Saturday, March 6, 2021

In praise of the telephone pole. Kato Goumenitsa (C521)

 I sometimes think that the scholar of toponomy has no truer friend than the humble but sturdy telephone pole.  Kilometer markers are renumbered, torn down or stolen.  Towns may change their  places, churches their names and hills are levelled.  'Vineyards', currant patches, and wheat fields are now olive groves.  'Tall trees' are cut down, monasteries and nunneries are disbanded, but the telephone pole abides forever.  After all it costs the utility companies serious money to move them around and, as a result, they are among the most permanent of all man's creations.[1]

A case in point.  How shall we find Achaea's hill of Hagios Paraskeuei on which sits an important graveyard of the LH IIIA-C?   We have a photograph of the site which is all but useless except for one thing ... it shows a telephone pole.

The picture I refer to is from Papadopoulos [1978]. [2]  I have balanced the contrasts in Photoshop and sharpened the result.

Adapted from Papadopoulos [1978] 12, Fig. 11.


First of all notice how this photograph tells us almost nothing at all.  He calls this 'Paraskevi Hill' but it's not clear whether this is the surface in the foreground or the hill in the middle distance.  I have talked elsewhere about the  use of photographs in academic publishing and I have stressed the idea that photographs will not stand by themselves.  They require extensive text accompaniment so that the reader will take away the desired information.[2]  Papadopoulos' photo fails on all these counts except for that one blessed telephone pole.  Can we recreate Papadopoulos' scene and by so doing locate the chamber tomb cemetery?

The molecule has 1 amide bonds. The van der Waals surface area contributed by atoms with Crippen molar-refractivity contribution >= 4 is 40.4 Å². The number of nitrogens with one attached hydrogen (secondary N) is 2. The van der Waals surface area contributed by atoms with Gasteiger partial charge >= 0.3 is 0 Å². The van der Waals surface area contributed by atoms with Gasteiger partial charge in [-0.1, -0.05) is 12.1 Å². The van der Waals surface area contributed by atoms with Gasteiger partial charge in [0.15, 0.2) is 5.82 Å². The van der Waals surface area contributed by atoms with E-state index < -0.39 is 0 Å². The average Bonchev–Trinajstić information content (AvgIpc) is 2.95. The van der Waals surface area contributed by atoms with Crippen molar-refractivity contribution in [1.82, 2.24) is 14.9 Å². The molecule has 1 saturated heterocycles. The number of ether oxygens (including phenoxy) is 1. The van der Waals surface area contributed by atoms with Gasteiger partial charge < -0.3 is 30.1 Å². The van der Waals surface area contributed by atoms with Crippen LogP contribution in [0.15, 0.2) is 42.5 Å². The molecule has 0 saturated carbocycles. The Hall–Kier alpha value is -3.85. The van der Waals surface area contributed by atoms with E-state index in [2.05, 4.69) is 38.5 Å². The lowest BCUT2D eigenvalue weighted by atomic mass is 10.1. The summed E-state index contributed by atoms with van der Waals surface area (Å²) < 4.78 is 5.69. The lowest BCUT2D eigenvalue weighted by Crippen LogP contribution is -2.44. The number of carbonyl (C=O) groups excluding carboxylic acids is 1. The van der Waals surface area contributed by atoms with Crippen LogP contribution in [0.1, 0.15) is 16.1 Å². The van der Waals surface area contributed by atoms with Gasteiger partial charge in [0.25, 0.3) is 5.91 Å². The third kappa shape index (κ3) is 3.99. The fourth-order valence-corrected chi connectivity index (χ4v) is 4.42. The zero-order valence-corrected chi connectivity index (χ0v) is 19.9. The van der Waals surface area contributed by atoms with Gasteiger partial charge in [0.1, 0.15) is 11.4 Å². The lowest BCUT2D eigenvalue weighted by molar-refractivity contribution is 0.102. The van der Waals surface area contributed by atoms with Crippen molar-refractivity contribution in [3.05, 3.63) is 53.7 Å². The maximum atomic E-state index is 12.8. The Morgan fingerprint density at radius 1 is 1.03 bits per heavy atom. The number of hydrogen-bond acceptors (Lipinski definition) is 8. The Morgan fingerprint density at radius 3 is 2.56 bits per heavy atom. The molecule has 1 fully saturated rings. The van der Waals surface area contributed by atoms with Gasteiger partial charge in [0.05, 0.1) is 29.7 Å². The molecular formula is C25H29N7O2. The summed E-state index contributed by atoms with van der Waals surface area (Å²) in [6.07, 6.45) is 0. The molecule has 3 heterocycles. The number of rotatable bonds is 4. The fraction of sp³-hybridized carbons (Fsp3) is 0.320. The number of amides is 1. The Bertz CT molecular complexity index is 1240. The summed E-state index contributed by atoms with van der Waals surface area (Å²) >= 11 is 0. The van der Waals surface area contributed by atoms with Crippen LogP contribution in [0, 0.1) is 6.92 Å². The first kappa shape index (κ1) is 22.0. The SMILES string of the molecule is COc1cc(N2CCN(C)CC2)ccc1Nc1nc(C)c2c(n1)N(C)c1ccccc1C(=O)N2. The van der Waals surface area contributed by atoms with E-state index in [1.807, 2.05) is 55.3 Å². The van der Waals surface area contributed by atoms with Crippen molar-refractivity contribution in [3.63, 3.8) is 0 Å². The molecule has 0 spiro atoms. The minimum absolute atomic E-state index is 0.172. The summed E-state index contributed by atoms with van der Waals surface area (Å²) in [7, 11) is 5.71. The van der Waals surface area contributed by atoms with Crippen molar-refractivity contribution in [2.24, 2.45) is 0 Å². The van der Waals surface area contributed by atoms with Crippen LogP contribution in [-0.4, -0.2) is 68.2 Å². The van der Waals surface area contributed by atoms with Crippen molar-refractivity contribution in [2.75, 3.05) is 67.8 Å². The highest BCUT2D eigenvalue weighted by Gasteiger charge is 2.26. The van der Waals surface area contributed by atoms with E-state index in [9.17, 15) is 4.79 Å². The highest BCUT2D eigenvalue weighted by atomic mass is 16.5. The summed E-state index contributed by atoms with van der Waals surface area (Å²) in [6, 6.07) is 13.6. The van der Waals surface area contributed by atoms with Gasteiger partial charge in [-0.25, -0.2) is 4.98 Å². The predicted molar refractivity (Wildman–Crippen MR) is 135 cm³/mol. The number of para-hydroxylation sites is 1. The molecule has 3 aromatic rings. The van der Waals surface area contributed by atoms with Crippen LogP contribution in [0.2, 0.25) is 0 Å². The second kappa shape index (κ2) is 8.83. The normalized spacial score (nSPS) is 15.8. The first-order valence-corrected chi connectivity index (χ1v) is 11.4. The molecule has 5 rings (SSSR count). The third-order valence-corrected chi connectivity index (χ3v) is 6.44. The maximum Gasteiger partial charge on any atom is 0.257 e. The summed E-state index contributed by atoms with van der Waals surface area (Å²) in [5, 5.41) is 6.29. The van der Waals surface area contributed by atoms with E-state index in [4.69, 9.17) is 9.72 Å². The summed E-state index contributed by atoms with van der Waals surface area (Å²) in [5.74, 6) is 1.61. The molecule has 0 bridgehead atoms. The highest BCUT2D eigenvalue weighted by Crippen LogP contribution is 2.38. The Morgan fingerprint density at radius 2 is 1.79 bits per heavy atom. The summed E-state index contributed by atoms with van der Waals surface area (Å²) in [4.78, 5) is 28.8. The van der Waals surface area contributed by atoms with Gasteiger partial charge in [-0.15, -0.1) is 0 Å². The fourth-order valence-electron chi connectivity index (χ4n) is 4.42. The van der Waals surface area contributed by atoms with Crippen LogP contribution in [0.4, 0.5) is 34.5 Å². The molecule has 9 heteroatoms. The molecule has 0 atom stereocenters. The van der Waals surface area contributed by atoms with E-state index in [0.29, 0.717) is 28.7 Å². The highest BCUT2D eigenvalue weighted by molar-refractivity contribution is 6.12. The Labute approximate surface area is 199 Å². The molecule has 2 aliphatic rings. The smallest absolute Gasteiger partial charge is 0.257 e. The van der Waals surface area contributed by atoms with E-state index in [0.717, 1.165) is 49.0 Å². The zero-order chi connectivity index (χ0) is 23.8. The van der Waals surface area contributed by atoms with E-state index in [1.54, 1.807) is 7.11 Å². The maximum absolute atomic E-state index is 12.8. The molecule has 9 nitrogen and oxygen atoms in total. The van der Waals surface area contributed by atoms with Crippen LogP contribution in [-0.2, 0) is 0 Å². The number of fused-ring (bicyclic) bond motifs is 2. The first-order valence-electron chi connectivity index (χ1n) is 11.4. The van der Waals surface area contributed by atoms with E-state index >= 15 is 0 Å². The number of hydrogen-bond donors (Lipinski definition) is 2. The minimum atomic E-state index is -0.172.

In order to do this I set out to find every visible electric or telephone wire (I lump them together since I don't know the difference) in that region which is visible in Google Earth  Here's what I came up with.



I then set out to map every pole that I could see:



All the telephone poles that I could find are marked in yellow.  Which, if any, is the right one?  Well, we appear to want a pole on a grassy ridge and in this map there are really only two candidates.

In this photo they're circled.